Short Stories >> Bhoori >> We are Humans after all (Insan jo Aayuun)
Written By: Smt.Sundri Uttamchandani
College friends had left one by one, but their arguments could not leave my mind. I was repeating each sentence of their arguments while lying down on my bed. I was surprised when I realized that the whole argument had become a round figure like horizontal lines on the earth. "For what type of humans is life" was the subject of the argument. Each one presented the argument in his own way. One said, "The one who is a wheeler dealer and interested in fun and laughter is the one who is fit for this beautiful world." Another said, "Were Gautama, Gandhi, Christ and Marx not fit to live in this world? Actually only such people are fit to live in the world that imbibe the pain of the world in their hearts and make life more beautiful".
Yet another said, "Those who think about life and who have found the truth of life in struggle, simplicity and sacrifice are fit to live in this world".
On that one laughed and said, "Struggle, simplicity and sacrifice are the symbols of cows and donkeys. Then painters would paint pictures of cows and donkeys instead of carefree bulls".
I answered, "I have seen many pictures of a cow with her calves. There is a cow standing behind Krishna too. But donkey is a different matter..."
There was a knock on the door. The chain of my thoughts broke. I opened the door and saw him standing. He was teased as RODD (STUBBORN) in school. He did not join college with us. He comes often to my house as he is a far off friend. I told him, "Teku, Micky, Shyam and Gopi have just left".
In a careless tone mixed with a bit of hatred he said, "Good that I didn't have to see the faces of these useless fellows".
My father who was reading a newspaper on the armchair laughingly asked him, "What usefulness have you earned Hiranand?" There was more of joking rather than taunting in his tone.
Hiro was embarrassed. Without saying anything he went and sat by the radio. Dada had removed his spectacles and was waiting for his answer. Now that Hiro had started playing the radio he softly said, "He has remained naive" and putting back his spectacles he continued reading the newspaper.
Paari our neighbor walked in. In an irritating tone she said, "Your house is more like a hotel. There is always someone or the other". gesturing towards Hiro in a hateful manner, she asked, "What was the need for him now?" With heavy eyes she asked, "You like him? How do you tolerate him in such old clothes?"
I was anxious that he may have heard this, but saw that he was busy with radio and humming a song. I took a sigh of relief. The neighbor's question kept ringing in my ears - 'Do you like him?' and Hiro was humming the song softly, "There are so many buds that don't speak...That don't open" My neighbor was busy looking at the diamonds shining in her ring. I felt like lifting her and telling her, "Go away you stone hearted woman!" but alas our culture! My mind was burning yet I smiled and said, "Our friends are not dolls that can be liked or disliked. They are just our own. Isn't that much enough? And who knows what can befall on anyone".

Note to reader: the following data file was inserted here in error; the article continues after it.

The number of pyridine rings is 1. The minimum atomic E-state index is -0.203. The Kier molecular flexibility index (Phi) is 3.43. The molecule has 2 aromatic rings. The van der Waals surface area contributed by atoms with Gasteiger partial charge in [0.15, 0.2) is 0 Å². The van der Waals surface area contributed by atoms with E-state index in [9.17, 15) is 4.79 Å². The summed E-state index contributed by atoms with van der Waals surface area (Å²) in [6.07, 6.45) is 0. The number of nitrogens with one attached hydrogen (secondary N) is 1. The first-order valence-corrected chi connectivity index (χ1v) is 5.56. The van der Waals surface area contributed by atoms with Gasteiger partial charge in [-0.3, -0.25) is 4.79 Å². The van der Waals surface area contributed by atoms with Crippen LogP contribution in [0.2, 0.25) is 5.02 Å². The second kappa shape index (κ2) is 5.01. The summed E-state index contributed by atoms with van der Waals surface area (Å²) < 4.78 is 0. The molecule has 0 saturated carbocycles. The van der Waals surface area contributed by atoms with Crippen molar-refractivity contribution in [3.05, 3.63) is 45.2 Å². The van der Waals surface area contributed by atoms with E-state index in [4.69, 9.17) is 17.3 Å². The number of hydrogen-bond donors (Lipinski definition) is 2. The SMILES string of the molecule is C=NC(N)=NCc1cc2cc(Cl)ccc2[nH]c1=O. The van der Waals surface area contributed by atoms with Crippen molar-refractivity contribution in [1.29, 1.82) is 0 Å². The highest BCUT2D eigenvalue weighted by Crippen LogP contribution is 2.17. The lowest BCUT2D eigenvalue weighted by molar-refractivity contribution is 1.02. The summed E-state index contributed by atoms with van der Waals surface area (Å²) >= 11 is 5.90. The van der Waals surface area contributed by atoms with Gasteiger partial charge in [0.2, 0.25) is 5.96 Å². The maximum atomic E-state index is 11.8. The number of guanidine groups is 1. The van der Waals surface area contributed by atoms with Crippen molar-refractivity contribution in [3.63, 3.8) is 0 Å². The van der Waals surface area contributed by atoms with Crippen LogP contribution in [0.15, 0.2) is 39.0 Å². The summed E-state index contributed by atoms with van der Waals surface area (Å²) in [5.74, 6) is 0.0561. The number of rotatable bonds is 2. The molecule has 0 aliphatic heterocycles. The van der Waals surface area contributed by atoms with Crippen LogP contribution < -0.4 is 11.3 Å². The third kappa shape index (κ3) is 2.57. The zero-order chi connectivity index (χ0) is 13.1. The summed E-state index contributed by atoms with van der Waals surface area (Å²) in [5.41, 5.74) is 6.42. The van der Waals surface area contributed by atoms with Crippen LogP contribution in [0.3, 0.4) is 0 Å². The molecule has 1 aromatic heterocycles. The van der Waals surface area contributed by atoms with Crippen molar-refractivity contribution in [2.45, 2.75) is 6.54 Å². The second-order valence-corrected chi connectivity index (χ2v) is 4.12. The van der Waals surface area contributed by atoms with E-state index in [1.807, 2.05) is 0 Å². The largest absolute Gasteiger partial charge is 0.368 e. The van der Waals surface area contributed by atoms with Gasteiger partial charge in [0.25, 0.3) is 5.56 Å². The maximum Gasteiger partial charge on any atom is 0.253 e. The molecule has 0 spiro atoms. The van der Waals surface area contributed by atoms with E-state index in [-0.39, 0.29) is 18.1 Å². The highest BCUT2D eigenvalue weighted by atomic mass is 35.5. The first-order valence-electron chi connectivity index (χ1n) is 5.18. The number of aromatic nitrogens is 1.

"What is this? He has a couple of brothers. Why can't he adjust with them?"
I said, "Dadi, it is okay to adjust but do you know that in this age a child needs love and respect more than money. And that he has never got from his brothers".
"To hell with respect and love. Whether one gets it or not, one should be shrewd and clever to get by. He is from such a good family but look at his character..."
I gestured her to keep quiet but she was not concerned about the respect of such an unemployed person. She simply mocked and said, "Just look at how much my brother-in-law is earning. Even today he has bribed the custom officers and freed a lot of goods". Then looking at my father she said, "Dada would you like to come and see the goods. Maybe you need something for your shop? Dada got up and went along with her.
Hiro was still listening to the radio. After the neighbor left he asked me, "Didi, how do allow me to come home?"
I was shocked. I asked him, "Oh my God! How did you suffer this neighbor's insults? From have you got so much patience?"
He was laughing, "Didi you don't know what all one has to tolerate outside". He came forward and brought a pair of trousers from a newspaper saying, "It requires a few stitches. Can you do it for me?"
"Hira, be a good boy and take a pair of trousers from me today". I told him lovingly like an elder sister. He laughed and shook his head. I don't know what came into his mind that there a shy smile on his face.
As I sat at the sewing machine and began putting patches on his pants, I felt that he wanted to say something to me.
The breeze was blowing very strong, disheveling my hair and the bedsheets.The thread in the needle broke. There was a smell of burnt vegetable from the kitchen. I was irritated and I said, "These daily stitching of yours is quite irritating. Why don't you keep a few trousers?"